When the original The 7th Guest launched on CD-ROM in 1993, it was apparently a pretty big deal. The amount of pre-rendered 3D graphics spliced with live action video clips made it a standout title among all PC games at the time, making it and Myst basically the hottest PC games ever. Now, Vertigo Games is rebooting the interactive horror puzzler in VR alongside a fresh injection of volumetric video which was undoubtedly a highlight in our hands-on.
The 7th Guest is coming in October to all major VR headsets, however we got a chance to go hands-on with a demo specifically for Quest 2 via a Steam build. Having never played the original ’90s game, I don’t have a basis of comparison, although what I did see was pretty indicative that Vertigo Games has done a ton to make this a visually appealing and modern game through and through.
Here’s the setup. Six guests have been welcomed to a foreboding mansion. There’s something sinister at play, as a wealthy recluse and toymaker, Henry Stauf, hides in the shadows. The ultimate question: Who is the 7th Guest? You’ll have to battle increasingly difficult puzzles and keep clear of whatever bumps in the night to solve the mystery.
Here’s the announcement trailer in case you missed it.
In the 25-minute demo, I got a sense of the scale and refinement of the game, although I still have some questions about puzzle difficulty. Don’t worry, I won’t talk about specific solutions here, just general impressions.
Starting outside, I find myself paddling on a canoe to a boathouse where I’m immediately confronted with my first tutorial-level puzzle. My newfound ‘Spirit Lantern’ doesn’t just let me shine light, but also acts as a magical tool to fix the broken planks blocking my way up to the main house. Later, I spawn the Spirit Lantern to materialize hidden objects or repair them, which comes part and parcel with a ‘Spirit Board’, which lets me see a map of the mansion, get hints and solutions, and check out my general progression. These two feel like the main tools I’ll be leaning on throughout the game.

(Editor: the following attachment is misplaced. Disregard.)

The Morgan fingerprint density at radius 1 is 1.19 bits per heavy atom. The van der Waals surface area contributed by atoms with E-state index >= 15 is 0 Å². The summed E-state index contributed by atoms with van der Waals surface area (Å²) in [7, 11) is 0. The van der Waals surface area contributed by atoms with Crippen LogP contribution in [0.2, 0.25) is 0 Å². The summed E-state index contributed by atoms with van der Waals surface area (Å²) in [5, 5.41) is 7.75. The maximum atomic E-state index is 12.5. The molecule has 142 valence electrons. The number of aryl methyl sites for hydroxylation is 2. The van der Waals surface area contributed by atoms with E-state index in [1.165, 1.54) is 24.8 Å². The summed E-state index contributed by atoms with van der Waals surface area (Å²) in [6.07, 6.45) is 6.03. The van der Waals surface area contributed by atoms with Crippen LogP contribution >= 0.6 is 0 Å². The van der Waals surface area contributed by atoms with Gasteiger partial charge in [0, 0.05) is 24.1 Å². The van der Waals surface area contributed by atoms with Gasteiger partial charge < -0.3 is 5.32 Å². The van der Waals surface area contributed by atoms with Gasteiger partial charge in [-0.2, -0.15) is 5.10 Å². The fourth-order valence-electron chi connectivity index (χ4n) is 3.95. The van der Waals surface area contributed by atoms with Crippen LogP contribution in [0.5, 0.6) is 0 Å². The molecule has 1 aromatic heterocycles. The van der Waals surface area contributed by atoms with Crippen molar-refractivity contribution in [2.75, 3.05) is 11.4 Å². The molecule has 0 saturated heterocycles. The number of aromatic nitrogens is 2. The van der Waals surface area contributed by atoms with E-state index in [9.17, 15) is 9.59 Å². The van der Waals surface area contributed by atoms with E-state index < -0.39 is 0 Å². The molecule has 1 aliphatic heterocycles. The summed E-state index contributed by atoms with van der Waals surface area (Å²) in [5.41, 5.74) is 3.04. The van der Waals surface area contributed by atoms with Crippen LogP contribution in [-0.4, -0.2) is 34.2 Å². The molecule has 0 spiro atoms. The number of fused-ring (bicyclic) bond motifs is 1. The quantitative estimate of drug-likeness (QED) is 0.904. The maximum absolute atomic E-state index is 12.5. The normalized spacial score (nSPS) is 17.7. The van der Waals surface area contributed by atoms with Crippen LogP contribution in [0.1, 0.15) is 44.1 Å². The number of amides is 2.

Sparing you some of the minor tutorial puzzles to actually get into the mansion (I made heavy use of the Spirit Lantern), I toss open the gate and walk up into the foyer, play a record on the Gramophone, and receive my first set of ghostly memories.
In general, volumetric video can be hit or miss depending on how it’s woven into a game. Here, it seems like Vertigo Games really hit a homerun, as each little character vignette feels like a visual extension of the haunted mansion, replete with ghostly mist and echo-y voice overs.
The acting is admittedly a little pulpy, but I’d consider the ghostly vignettes the right kind of cheesy considering the ’90s indie lineage the game. It’s supposed to be fun, dare I say, Disney-esque, so it feels right on brand with something you might experience in a haunted mansion theme park ride. I don’t expect any real frights here either—I certainly didn’t have any outside of the atmospheric creepiness of the mansion itself, that is.
Again, I’m not going into puzzle solutions, but the early puzzles I did encounter were interesting, although not particularly difficult. A trio of magic hats create portals to one another, allowing you to put your hand into one, and solve a closed puzzle from afar. Unlock a series of boxes, and you’re led to the next vignette of a magician who met an untimely fate.
Whatever the case, I hope the mechanics I’m learning in the early game will be compounded into more difficult stuff later. It’s still too early to tell if the puzzles are one-off things, which would be more like a smorgasbord approach (which is fine) than requiring the player to create specific skills and use them at opportune moments.
I came away mostly intrigued by The 7th Guest in my short time going hands-on with the demo, although there’s clearly one thing that I can say I don’t like about it out of the gate. Voiceovers during puzzles that are designed to be constantly ‘helpful’ typically overstay their welcome, and I’m hoping whoever the hell is talking while I’m figuring out puzzles by myself will eventually stop, or be turned off in some way in the settings.
As for comfort, the gamut of standard options is available: teleportation, free movement, and a mix of both, which is the default movement style. The game can be played standing or sitting, and with support for left or right dominant hands.
Whatever the case, Vertigo Games is one of those VR pioneers that has more experience both in and outside the genre than most, and it seems they’re hitting all of the quality bars you’d expect from a VR remake of such a beloved ’90s game. Maybe I’ll play the original while I wait to play the full game, which is slated to launch October 19th this year.